1. Place the piezo transducer on the breadboard, with the positive lead and the negative lead on separate rails.
  2. Connect the positive lead to pin A0 on the Arduino and the other lead to ground.
  3. Finally, use the 1Mohm resistor to connect the leads of the piezo transducer.
  4. As an additional level of protection, you might consider adding a 5.1V zener diode between the leads to protect against high voltage spikes from frying your input pin – you might call it a cheap insurance policy.
 

danadak

Joined Mar 10, 2018
3,573
Is the sound to be played a short, secs long, wave file or a complete song ?

My instincts would be to use a PSOC 5LP for the following reasons -

1) It has a DAC onboard to generate audio out
2) It has a high G front end to its A/D to use in detecting drum hit
3) It has a DSP Filter that can aid in eliminating other extraneous noise from drum hit
and environment, to eliminate false triggers.
4) It has SDCARD read capability to retrieve short sounds from a library of short sounds
5) It has DMA to handle the streaming of the wave file to the DAC

To name a few.

But its a non trivial coding exercise. Not rocket science as all HW has a library
of APIs to control the respective HW internal unit like DAC, A/D, DMA....but
not a merry-go-round 5 minute code ride either.

As an alternative might be to get a bunch of cheap MP3 players to hold each
of the sounds and hack the play buttons. That then leaves you free to manage
the rest of the system. You might edit the sounds to burst a tone at end of play
to signal the host all done. For control purposes. You could use an OpAmp
filter to handle the false trigger noise environment problem.....


Regards, Dana.
 

Thread Starter

Sean Radke

Joined Sep 2, 2019
3
Is the sound to be played a short, secs long, wave file or a complete song ?

My instincts would be to use a PSOC 5LP for the following reasons -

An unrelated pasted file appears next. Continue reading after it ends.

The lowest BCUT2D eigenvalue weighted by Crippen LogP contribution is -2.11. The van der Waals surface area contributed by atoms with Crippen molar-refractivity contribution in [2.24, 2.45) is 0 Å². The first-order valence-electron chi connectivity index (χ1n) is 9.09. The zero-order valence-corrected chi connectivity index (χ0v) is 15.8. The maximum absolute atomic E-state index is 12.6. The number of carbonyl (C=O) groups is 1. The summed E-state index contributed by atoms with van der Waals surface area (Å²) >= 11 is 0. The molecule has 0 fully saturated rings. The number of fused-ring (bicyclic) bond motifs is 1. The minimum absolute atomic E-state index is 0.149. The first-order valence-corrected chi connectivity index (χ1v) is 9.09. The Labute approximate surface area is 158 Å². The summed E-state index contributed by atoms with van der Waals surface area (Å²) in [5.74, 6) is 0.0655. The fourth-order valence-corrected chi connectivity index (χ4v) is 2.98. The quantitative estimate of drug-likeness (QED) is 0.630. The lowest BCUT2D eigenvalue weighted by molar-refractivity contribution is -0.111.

1) It has a DAC onboard to generate audio out
2) It has a high G front end to its A/D to use in detecting drum hit
3) It has a DSP Filter that can aid in eliminating other extraneous noise from drum hit
and environment, to eliminate false triggers.
4) It has SDCARD read capability to retrieve short sounds from a library of short sounds
5) It has DMA to handle the streaming of the wave file to the DAC

To name a few.

But its a non trivial coding exercise. Not rocket science as all HW has a library
of APIs to control the respective HW internal unit like DAC, A/D, DMA....but
not a merry-go-round 5 minute code ride either.

As an alternative might be to get a bunch of cheap MP3 players to hold each
of the sounds and hack the play buttons. That then leaves you free to manage
the rest of the system. You might edit the sounds to burst a tone at end of play
to signal the host all done. For control purposes. You could use an OpAmp
filter to handle the false trigger noise environment problem.....


Regards, Dana.

Thanks for the reply Dana! The file will be at the most 2 seconds long each... most likely half a second normally.... Most of what ya said there kinda went past my head but I will do some research and see what you are talking about.. thanks!
 
Top